Balance Sheet shows the financial position of a company at a particular point of time. For analysing a company, we should know how to read and analyse its balance sheet. Now, what is meant by financial position?
How the Balance Sheet Works?
Well, every business has assets, using which they carry out their business operation. These assets are either funded by capital of the owners of the company (Equity) or by borrowed capital from external parties. A business also has some liabilities that they owe to external parties.
The above concept can be summed in the Accounting Equation.
Shareholder’s Equity + Liabilities = Assets.
Therefore, a balance sheet represents the constituents of the accounting equation in a detailed manner.
The Balance Sheet and other financial statements of companies in India are to be prepared as per the format mentioned in Schedule III of the Companies Act, 2013.
What are Assets?
An asset is a resource owned or controlled by the entity from which future economic benefits are expected to flow to the entity. The items in the asset side are classified into two sub-heading:
Know the Types of Assets
These are basically assets expected to be used for a longer duration of time (at a minimum, more than 12 months). They include tangible, intangible and financial assets of long-term nature.
The items have been shown below from an ITC Balance sheet extract.
To see the details of the financial items in the balance sheet, you have to refer the notes to accounts.
An entity considers an asset to be a current asset when it expects to consume, sell or realise it, in its normal operating cycle (usually within 12 months).
What are Liabilities?
A liability is an obligation of the entity, the settlement of which is expected to result in an outflow of economic resources of the entity. The items in the liability side are classified into two sub-heading:
Know the Types of Liabilities
The liabilities which need not be settled within the current operating cycle (usually within 12 months) from the time of reporting. These obligations can be carried forward and settled later.
These are obligations which the entity expects to settle within the current operating cycle (usually within 12 months).
What are shareholders’ funds?
Equity is the residual interest in the assets of the entity after all the liabilities have been deducted. It is the initial cash/capital brought into the entity by its owners and the additional surplus in the form of profit and loss. It is divided into sub-parts such as securities premium, reserve fund, and retained earnings.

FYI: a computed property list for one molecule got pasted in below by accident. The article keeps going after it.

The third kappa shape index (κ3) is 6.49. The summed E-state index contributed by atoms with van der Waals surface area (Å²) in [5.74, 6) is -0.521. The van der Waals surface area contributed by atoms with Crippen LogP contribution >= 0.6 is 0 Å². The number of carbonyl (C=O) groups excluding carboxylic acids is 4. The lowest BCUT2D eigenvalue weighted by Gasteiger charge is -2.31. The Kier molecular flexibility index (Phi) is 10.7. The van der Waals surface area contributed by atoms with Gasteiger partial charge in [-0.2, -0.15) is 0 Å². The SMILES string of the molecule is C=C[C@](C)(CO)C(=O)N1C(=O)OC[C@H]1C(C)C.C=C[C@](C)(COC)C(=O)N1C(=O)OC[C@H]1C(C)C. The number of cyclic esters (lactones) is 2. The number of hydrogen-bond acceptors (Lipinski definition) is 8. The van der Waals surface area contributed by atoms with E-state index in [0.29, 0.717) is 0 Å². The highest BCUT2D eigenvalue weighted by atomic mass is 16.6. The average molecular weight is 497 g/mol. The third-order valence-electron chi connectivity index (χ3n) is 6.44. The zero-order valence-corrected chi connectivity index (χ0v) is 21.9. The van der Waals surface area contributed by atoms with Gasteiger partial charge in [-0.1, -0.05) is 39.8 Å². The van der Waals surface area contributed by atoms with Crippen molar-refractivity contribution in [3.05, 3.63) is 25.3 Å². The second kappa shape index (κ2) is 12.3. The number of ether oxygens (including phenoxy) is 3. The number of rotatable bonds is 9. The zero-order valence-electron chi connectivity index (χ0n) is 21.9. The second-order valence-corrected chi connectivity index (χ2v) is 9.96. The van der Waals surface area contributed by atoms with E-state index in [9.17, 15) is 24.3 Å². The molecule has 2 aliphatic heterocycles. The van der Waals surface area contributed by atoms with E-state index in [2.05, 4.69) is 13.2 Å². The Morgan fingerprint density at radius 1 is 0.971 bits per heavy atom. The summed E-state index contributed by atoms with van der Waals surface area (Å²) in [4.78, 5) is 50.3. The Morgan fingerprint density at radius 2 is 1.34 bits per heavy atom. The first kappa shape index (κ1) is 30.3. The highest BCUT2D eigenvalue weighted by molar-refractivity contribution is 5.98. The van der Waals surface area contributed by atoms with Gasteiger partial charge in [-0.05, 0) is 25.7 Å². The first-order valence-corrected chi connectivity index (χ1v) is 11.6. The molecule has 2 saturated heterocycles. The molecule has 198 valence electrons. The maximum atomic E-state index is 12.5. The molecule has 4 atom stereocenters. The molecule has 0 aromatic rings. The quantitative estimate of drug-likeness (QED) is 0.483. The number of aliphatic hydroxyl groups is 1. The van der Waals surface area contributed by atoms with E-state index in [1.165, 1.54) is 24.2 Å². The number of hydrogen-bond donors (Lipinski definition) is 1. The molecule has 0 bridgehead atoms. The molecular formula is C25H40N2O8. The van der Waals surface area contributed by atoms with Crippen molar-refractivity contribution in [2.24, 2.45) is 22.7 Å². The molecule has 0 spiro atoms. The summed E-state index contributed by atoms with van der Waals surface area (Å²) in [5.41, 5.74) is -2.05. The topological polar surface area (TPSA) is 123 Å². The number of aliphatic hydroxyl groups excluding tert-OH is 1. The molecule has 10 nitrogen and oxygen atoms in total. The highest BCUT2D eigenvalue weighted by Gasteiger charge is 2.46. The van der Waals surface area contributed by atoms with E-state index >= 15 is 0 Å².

Analyse the Balance Sheet with Ratios
The Balance Sheet is an important document which reports a lot of information about a company. The users of financial statements like the investors, analysts and other stakeholders can derive a lot of knowledge about the company from the balance sheet and other financial statements.
We can use different ratios to analyse the balance sheet numbers.
- The Debt-to-Equity ratio
The Debt to Equity ratio is an important measure of the capital structure of a company.
Debt-to-Equity ratio= Total Debt/ Shareholder’s Equity
In our example of ITC Ltd.
It is measured by dividing total debt by shareholder’s equity. It shows how much a company is leveraged. What portion of the total assets is being funded by debt capital can be measured from this ratio.
A higher ratio means the company is highly leveraged. Although being leveraged is beneficial because of reduced cost of capital but if the business doesn’t do well, leverage or high debt will be a major problem.
Debt capital has an advantage because of the tax benefits the entity receives from interest payment. But, if the business is not making enough profit, the interest payment itself becomes a financial burden.
- Return on Equity (ROE)
The Return on Equity ratio is a measure of profitability.
Return on Equity (ROE) = (Net Profit (PAT)/Equity Share Capital) X 100
The main purpose of any for-profit business is creating wealth for the shareholders. This ratio shows at what rate the shareholders are earning.
Higher the ratio, better it is. This ratio can be broken as per Du-Pont analysis which will reveal a lot of information.
- Current Ratio
Current Ratio is a measure of liquidity of a company.
Current Ratio = Current Assets/ Current Liabilities
It shows whether the company’s short-term assets are available to pay off its short-term liabilities. A high current ratio is not necessarily good and low current ratio is not necessarily bad. We have to compare other liquidity aspects as well.
It is conceptually based on liquidation of all company’s current assets to meet all of its current liabilities. But, in reality, this is not likely to occur since a business is a going concern.
It’s the time taken to convert a company’s working capital assets to pay its current obligation is the key to its liquidity which can be measured by Cash Conversion Cycle.
Reading of a Balance Sheet.
Now as you can see at the ITC Ltd. balance sheet at year end 31.03.2018. The balance sheet has four columns.
- Column 1 – is the particulars. i.e. the financial items
- Column 2 – is the notes on accounts reference.
- Column 3 – is the numbers at year end 31.03.2018. (Just Concluded Year)
- Column 4 – is the numbers at year end 31.03.2017. (Last Year)
The notes on accounts is a vital part of financial statements. It explains the constituents of the financial items in detail.
A balance sheet of a company provides the users of financial statements with a lot of important information. This information can be studied to draw various conclusion about the financial health of a company. Therefore, understanding and analysing the balance sheet data is an integral part of financial analysis as a whole.